The coronavirus pandemic continues to spread in hundreds of countries, infecting over 5 million people and killing hundreds of thousands. As a result, many countries have imposed partial or full lock downs (some for months now) to curb the spread of the deadly virus.
Companies of all sizes, from blue-chip giants to startups, have made employees work from home and there’s no saying when normal operations will resume. While telecommuting has saved businesses during the COVID-19 outbreak, it doesn’t come without risk.
After all, the probability of sensitive data getting stolen is high in remote working situations. If your employees are working from home, it’s vital to prepare and arm them with the required tools to secure their devices and corporate information.
Below, we’ll go over a few effective ways to help you protect your remote workforce:
Implement a Work from Home Security Policy
You need to make sure that your employees are aware of the importance of cybersecurity and the crucial role they play in keeping company data safe. So, you’ll have to create a remote working security policy covering these topics:
- Why it’s imperative to have a remote working security policy?
- What security guidelines and procedures employees should follow when working from home?
- What resources and tools you’ll provide to help them comply with these requirements?
It should be mandatory for all employees (both new and existing) to sign the work from home security policy. Everyone has to ensure the security of corporate information and having a properly defined policy will make that possible.
Use Firewalls & Antivirus/Antimalware Programs
Firewalls and antivirus/antimalware software must be installed on all employee devices, such as mobile phones, tablets, and desktop or laptop computers. In this way, they’ll able to go about their work as safely as possible. But let’s face it – you can’t expect everybody to be a techie!
Your employees might need assistance with the installation and updation of these tools. Therefore, your company needs to offer technical support, which is easily achievable through the use of mobile device management (MDM) applications.
Encrypt All Remote Connections
When it comes to accessing the corporate network, your employees should use a VPN (Virtual Private Network). It will enable them to access internal services from anywhere while safeguarding their traffic using the highest grade of encryption.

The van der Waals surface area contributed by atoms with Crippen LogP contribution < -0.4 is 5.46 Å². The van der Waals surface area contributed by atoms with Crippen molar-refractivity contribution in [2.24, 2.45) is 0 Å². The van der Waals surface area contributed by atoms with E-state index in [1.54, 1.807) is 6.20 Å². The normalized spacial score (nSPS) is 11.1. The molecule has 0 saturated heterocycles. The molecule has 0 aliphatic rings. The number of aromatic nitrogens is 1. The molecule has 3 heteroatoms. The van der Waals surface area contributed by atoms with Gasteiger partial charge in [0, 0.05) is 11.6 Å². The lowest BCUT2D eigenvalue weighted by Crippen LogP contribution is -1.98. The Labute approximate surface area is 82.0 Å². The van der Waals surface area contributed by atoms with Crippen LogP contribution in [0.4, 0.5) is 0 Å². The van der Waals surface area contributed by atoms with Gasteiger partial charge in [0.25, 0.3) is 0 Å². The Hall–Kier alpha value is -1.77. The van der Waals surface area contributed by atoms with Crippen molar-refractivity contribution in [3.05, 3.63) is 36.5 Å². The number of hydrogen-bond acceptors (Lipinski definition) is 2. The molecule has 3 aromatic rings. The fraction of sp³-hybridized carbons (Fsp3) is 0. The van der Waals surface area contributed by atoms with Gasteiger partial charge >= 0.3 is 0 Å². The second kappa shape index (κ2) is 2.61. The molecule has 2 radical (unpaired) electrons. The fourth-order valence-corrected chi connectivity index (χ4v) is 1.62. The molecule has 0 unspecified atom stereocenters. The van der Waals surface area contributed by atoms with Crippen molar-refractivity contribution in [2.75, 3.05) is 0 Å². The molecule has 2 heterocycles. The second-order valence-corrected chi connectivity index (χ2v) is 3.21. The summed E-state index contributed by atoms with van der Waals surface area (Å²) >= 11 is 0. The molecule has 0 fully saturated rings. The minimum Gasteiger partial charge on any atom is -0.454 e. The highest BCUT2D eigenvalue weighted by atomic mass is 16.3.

However, not all VPNs are created equally! You’ll have to make sure that you choose the right corporate VPN for your company. Consider what your needs and preferences are and research the market accordingly to find a well suited provider for you.
Prioritize Password Security
Choosing different and rock-solid passwords is one of the most convenient ways to protect your company’s information from the outside world. Despite that, most people select crackable passwords and reuse them frequently. This is where using password managers can help.
With these programs, you can generate strong and complex passwords as well as save and manage them under one roof. As a result, your employees can break free from the complicated task of remembering passwords and sensitive corporate data can remain safe and sound.
Communicate Using Secure Mediums
Make it a requirement for employees to conduct office-related conversations using secure mediums of communication. If not, there’s always the risk of their text messages and calls being monitored by unauthorized entities.
The VoIP, email, or chatting programs they converse through should offer no less than end-to-end encryption. However, the option isn’t enabled by default in some apps, so your employees may have to turn it on by themselves.
Employ Two-Factor Authentication
Chances are that your company uses cloud-based services like Salesforce, Microsoft 365, and Gmail, to name a few. In this case, you’re going to need more than just passwords to keep the valuable business information they hold secure.
Two factor authentication is just the technology you need to add another layer of security. Upon activation, the user has to prove their identity by passing an additional authentication check. This could be something like a one-time PIN or biometric verification, making it significantly difficult for hackers to get inside.
Wrapping Things Up
Remote working has many benefits and it doesn’t necessarily have to result in the compromise of your company’s data. Educate your workforce about the security challenges of remote working and empower them to follow the measures highlighted above to safeguard sensitive data even outside the office.
What other measures should a company take to protect their remote employees? Let us know your thoughts!